Thaat and Pakad help us understand the structure of raga and the way of singing respectively. In this tutorial, we will learn about them and see some examples to understand them in greater detail.
What are Thaats
Thaat is a theoretical concept that helps us group ragas of similar sur and nature.
In its basic form Raga is a sequence of sur or swaras of Hindustani classical music. It provides a loose framework for weaving an emotional experience for the audience.
Hindustani Classical Music has many Ragas and it takes years for the musicians to learn to master all of them. Knowing all the ragas and memorizing their constructs is a very difficult exercise.
In the early twentieth century, Pandit Bhatkande – one of the most influential authorities in Indian Classical music history, studied ragas of all the gharanas and classified them into 32 groups called Thaats. Over time these were further condensed to 10 Thaats.
To know more about aaroh and avroh check out our post on the subject by clicking here.
What is Janak Raga or Ashray Raga
A Thaat is named after the raga that resembles the sequence of sur in the Thaat. Janak Raga or Ashray Raga is the the raga after which the thaat is named .
Let us take the example of Bilawal Thaat. It is named after the raga Alhaiya Bilawal. So, Alhaiya Bilawal raga would be the Janak raga of Bilawal thaat.
Characteristics or rules of thaats
Below are some of the characteristics or rules that must be followed by all the thaats. None should flout these rules and one must know them in order to identify as well as get correct understanding of the specific thaat. These rules are as follows:
Thaat have seven notes or surs – no more and no less
It is always formed as aaroh (ascending order) of surs
It is never sung. The ragas in it are sung. Thus thaats are not don’t have the emotional moods that ragas have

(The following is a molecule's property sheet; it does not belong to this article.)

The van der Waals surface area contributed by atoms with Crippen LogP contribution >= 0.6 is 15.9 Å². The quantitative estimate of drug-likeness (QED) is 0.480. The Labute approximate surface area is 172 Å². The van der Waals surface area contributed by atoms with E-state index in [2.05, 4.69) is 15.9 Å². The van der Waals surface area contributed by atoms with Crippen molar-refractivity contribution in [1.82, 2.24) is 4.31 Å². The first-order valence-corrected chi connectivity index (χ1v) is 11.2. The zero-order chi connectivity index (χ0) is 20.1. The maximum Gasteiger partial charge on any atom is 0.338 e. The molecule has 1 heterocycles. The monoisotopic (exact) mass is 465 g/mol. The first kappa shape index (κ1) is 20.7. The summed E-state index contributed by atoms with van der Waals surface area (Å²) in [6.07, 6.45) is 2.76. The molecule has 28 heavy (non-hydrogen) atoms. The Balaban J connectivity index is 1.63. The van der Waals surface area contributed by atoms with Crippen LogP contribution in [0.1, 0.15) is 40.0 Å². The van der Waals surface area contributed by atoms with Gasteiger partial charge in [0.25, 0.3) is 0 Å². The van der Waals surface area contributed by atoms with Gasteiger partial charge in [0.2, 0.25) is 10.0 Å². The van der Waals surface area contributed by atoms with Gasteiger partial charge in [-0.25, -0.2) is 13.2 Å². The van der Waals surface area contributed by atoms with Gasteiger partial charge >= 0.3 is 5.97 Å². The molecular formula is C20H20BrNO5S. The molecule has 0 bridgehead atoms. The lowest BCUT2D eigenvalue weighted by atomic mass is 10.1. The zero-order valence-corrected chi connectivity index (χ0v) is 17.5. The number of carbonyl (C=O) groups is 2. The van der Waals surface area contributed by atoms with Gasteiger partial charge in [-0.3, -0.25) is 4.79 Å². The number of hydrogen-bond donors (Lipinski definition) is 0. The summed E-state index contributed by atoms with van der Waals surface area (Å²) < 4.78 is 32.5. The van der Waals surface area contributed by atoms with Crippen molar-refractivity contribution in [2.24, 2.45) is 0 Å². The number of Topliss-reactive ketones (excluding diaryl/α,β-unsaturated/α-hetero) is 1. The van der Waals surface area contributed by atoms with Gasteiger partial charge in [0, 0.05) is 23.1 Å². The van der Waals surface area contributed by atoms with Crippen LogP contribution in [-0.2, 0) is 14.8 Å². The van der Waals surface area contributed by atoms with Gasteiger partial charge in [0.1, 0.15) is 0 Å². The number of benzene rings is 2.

They cannot have both the Vikrit and Shudh variation of the same sur. E.g. They can only have either Ni (Komal) or Ni (Shudh) in it and never have both of them in the same thaat.
Summary of all the Ten Thaats of Indian Classical Music
Below is a summary of all the ten thaats and some of the ragas which belong to them.
Though, Thaat gives information about the surs in the raga, this information is half useful since we need to know the way of singing a raga in order to be able to sing it.
Many similar ragas in a Thaat are sung very differently and sound very different.
Raga is a loose framework for singing and the way to sing is encapsulated in what we call Pakad of each raga.
A Pakad of a raga tells us about key surs and their lose sequence in very brief.
For example, Khamaj Thaat has 2 ragas Desh raga and Tilak Kamod raga.
The surs or notes in Khamaj Thaat are Sa Re Ga Ma Pa Dh Ni(Komal). Thus both Desh and Tilak Kamod ragas have these surs in them but they are sung very differently.
To understand the concept of Thaat and Pakad using Khamaj Thaat and its two ragas – Desh raga and Tilak Kamod raga, watch the video below.
In the video I explain the basics of Thaat and Pakad. Then I go on to explain the concepts using the surs of the two famous songs Vande Mataram and Aaoge Jab Tum Sajana which are the famous songs of Desh raga and Tilak Kamod raga respectively.